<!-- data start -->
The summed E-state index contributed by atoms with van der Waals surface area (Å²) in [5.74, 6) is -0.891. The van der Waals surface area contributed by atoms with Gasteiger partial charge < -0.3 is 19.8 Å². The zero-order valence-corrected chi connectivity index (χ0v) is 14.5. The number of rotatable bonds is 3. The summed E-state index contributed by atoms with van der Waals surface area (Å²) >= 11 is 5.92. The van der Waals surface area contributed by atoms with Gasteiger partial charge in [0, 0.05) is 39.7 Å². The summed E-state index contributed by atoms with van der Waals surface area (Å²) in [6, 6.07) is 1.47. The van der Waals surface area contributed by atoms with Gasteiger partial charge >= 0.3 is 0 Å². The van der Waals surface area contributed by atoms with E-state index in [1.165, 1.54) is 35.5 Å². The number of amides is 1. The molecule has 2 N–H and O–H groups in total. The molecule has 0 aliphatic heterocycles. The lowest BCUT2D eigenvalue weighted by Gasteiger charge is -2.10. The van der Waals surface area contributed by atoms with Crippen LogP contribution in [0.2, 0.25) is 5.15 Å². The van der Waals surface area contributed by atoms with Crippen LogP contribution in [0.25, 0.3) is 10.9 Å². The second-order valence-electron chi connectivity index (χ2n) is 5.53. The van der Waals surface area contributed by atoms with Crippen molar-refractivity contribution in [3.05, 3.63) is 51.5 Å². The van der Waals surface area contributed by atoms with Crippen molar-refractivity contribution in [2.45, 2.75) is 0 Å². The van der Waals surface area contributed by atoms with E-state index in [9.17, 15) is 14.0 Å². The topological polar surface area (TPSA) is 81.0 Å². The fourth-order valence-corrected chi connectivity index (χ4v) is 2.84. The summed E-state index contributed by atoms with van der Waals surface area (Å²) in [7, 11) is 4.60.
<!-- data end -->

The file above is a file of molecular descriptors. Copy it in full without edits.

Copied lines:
The summed E-state index contributed by atoms with van der Waals surface area (Å²) in [5.74, 6) is -0.891. The van der Waals surface area contributed by atoms with Gasteiger partial charge < -0.3 is 19.8 Å². The zero-order valence-corrected chi connectivity index (χ0v) is 14.5. The number of rotatable bonds is 3. The summed E-state index contributed by atoms with van der Waals surface area (Å²) >= 11 is 5.92. The van der Waals surface area contributed by atoms with Gasteiger partial charge in [0, 0.05) is 39.7 Å². The summed E-state index contributed by atoms with van der Waals surface area (Å²) in [6, 6.07) is 1.47. The van der Waals surface area contributed by atoms with Gasteiger partial charge >= 0.3 is 0 Å². The van der Waals surface area contributed by atoms with E-state index in [1.165, 1.54) is 35.5 Å². The number of amides is 1. The molecule has 2 N–H and O–H groups in total. The molecule has 0 aliphatic heterocycles. The lowest BCUT2D eigenvalue weighted by Gasteiger charge is -2.10. The van der Waals surface area contributed by atoms with Crippen LogP contribution in [0.2, 0.25) is 5.15 Å². The van der Waals surface area contributed by atoms with Crippen LogP contribution in [0.25, 0.3) is 10.9 Å². The second-order valence-electron chi connectivity index (χ2n) is 5.53. The van der Waals surface area contributed by atoms with Crippen molar-refractivity contribution in [3.05, 3.63) is 51.5 Å². The van der Waals surface area contributed by atoms with Crippen molar-refractivity contribution in [2.45, 2.75) is 0 Å². The van der Waals surface area contributed by atoms with E-state index in [9.17, 15) is 14.0 Å². The topological polar surface area (TPSA) is 81.0 Å². The fourth-order valence-corrected chi connectivity index (χ4v) is 2.84. The summed E-state index contributed by atoms with van der Waals surface area (Å²) in [7, 11) is 4.60.